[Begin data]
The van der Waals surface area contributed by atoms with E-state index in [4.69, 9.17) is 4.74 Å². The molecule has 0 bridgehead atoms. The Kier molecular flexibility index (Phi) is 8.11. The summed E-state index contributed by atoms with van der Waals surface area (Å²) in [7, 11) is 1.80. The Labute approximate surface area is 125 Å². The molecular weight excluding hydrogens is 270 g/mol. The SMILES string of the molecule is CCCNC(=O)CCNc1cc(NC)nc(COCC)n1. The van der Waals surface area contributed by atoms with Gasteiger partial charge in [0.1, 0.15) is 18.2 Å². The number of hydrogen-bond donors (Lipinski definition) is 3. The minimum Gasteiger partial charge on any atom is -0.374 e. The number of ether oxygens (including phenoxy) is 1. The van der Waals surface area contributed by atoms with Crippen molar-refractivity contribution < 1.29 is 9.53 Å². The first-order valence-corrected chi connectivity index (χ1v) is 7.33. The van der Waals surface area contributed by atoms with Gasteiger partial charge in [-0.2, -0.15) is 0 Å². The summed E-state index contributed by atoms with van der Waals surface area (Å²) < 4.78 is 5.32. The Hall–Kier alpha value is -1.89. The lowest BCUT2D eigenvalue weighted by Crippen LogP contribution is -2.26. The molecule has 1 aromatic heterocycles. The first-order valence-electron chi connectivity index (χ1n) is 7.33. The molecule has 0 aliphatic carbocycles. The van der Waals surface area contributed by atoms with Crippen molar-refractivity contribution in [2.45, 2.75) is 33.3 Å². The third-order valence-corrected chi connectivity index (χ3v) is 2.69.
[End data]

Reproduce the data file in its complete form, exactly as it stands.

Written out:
The van der Waals surface area contributed by atoms with E-state index in [4.69, 9.17) is 4.74 Å². The molecule has 0 bridgehead atoms. The Kier molecular flexibility index (Phi) is 8.11. The summed E-state index contributed by atoms with van der Waals surface area (Å²) in [7, 11) is 1.80. The Labute approximate surface area is 125 Å². The molecular weight excluding hydrogens is 270 g/mol. The SMILES string of the molecule is CCCNC(=O)CCNc1cc(NC)nc(COCC)n1. The van der Waals surface area contributed by atoms with Gasteiger partial charge in [0.1, 0.15) is 18.2 Å². The number of hydrogen-bond donors (Lipinski definition) is 3. The minimum Gasteiger partial charge on any atom is -0.374 e. The number of ether oxygens (including phenoxy) is 1. The van der Waals surface area contributed by atoms with Crippen molar-refractivity contribution < 1.29 is 9.53 Å². The first-order valence-corrected chi connectivity index (χ1v) is 7.33. The van der Waals surface area contributed by atoms with Gasteiger partial charge in [-0.2, -0.15) is 0 Å². The summed E-state index contributed by atoms with van der Waals surface area (Å²) < 4.78 is 5.32. The Hall–Kier alpha value is -1.89. The lowest BCUT2D eigenvalue weighted by Crippen LogP contribution is -2.26. The molecule has 1 aromatic heterocycles. The first-order valence-electron chi connectivity index (χ1n) is 7.33. The molecule has 0 aliphatic carbocycles. The van der Waals surface area contributed by atoms with Crippen molar-refractivity contribution in [2.45, 2.75) is 33.3 Å². The third-order valence-corrected chi connectivity index (χ3v) is 2.69.